Gameplay – Might As Well Jump

I’ll jump right to the chase in this section: If you love platforming, you will love Demon Turf. End review.

Jokes aside, without question the strength of this game lies in its platforming challenges. A progressive pipeline of levels dedicated to the theme of the environment that encourage experimentation and speed. In fact, it rewards speed with a trophy if stages are completed quickly enough. A large variety of different things to account for—though initially a little overwhelming—allow the game to experiment as much with level layout as the player can to exploit it.

Do you even gram, bro?

Do you even gram, bro?

How much one can do is also rather flexible. Jumps, double-jumps, mid-air spins, super jumps, consecutive jumping boosts, flip-jumps, and special abilities one is rewarded by defeating bosses, like the grappling hook or glide ability. An impressive repertoire of movement options keep the gameplay invigorating and satisfying. I ended up so dedicated to the pursuit of excellence that I was replaying levels twice or thrice over to get the fastest speed I could. Fans of the platformer will have little issue picking this up and immediately getting sucked in. 

In time, however, it became pretty clear that the developers wanted to give players the absolute biggest bang for their buck. Levels can sprawl to occasionally substantial lengths, with a few stages taking as long as 15-20 minutes to complete the first time around. While not a constant battle, there were times where I thought to myself, “Wow, this is a lot to go through.” On top of length, the challenges one is expected to conquer can feel somewhat overwhelming. When I said fans of platformers will have little issue picking this up, the inverse is also true: those not totally keen on it will likely struggle to find reason to push further.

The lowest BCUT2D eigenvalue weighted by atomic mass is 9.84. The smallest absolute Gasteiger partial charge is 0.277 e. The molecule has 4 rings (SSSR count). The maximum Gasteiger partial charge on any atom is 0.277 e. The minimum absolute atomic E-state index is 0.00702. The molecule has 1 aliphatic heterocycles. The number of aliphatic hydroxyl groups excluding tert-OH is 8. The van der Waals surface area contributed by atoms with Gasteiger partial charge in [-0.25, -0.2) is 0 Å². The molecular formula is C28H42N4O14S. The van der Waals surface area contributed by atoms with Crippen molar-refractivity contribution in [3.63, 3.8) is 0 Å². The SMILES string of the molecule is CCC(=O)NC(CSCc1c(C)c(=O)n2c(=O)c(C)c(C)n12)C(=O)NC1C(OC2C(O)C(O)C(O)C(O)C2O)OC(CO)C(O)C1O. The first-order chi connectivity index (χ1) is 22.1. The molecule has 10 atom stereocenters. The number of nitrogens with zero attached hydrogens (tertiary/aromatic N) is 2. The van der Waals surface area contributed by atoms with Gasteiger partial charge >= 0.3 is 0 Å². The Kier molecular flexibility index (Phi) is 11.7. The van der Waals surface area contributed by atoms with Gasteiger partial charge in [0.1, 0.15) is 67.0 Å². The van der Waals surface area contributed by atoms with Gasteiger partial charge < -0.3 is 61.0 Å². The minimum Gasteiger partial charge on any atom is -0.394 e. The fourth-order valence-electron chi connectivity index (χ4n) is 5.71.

This issue was likely anticipated by the developers, as they incorporated things to keep things moving. The first are checkpoint flags, which can be placed (almost) anywhere in the level to serve as teleport points and, well, checkpoints. Proper placement at regular intervals will prevent players from having to go through frustrating parts of the level over again… you just have to remember the option is there. Making one’s own checkpoints also allows for travel back through the stage in case you may have missed a collectible of some sort (by the way, there are collectibles in each stage).

It's a long way down.

It’s a long way down.

Secondly, there are a large variety of accessibility settings in the options menu. Instead of just a basic difficulty slider, Demon Turf allows players to gauge a substantial amount of aspects to the game pertaining to difficulty, visuals, audio, etc. While my pride did not allow for any such tinkering, the choice being there for those struggling is a gracious help. And these two points combined help in making the game more fair to those of all skill levels.

With such a strong emphasis on platforming, one would think that’s all there’d be to Demon Turf. One would be wrong: there is much to do in this game! For example, one can also fight. Beebz can shoot these sort of energy palms out of her hands to beat up baddies that seek to destroy her. Whether multiple jabs or one charged-up strike, she’s capable of holding her own.

Unfortunately, combat is not nearly as satisfying as platforming, as it’s not nearly as expansive. Mostly, one is pushing rather than damaging, with the goal of knocking foes into these red death spikes. Getting enemies to line up with them, almost like playing Billiards, is often a chore and, occasionally, completed out of dumb luck. Playing through a combat-only arena mode within the central hub makes this wholly apparent.

Talk to the hand.

Talk to the hand.

On the topic of the central hub, there are a variety of side things to do here, too. Whether taking pictures of specific things, playing a Demon Turf version of golf, finding arcade cartridges, or spending sweet currency on goodies, there’s more to this than just jumping. However, when compared to the game’s main draw, much of this feels pretty superfluous. Perhaps a neat thing to come back to when all is said and done, but I found myself ignoring just about everything after trying them once. That is, after giving Beebz white hair. I think she rocks it.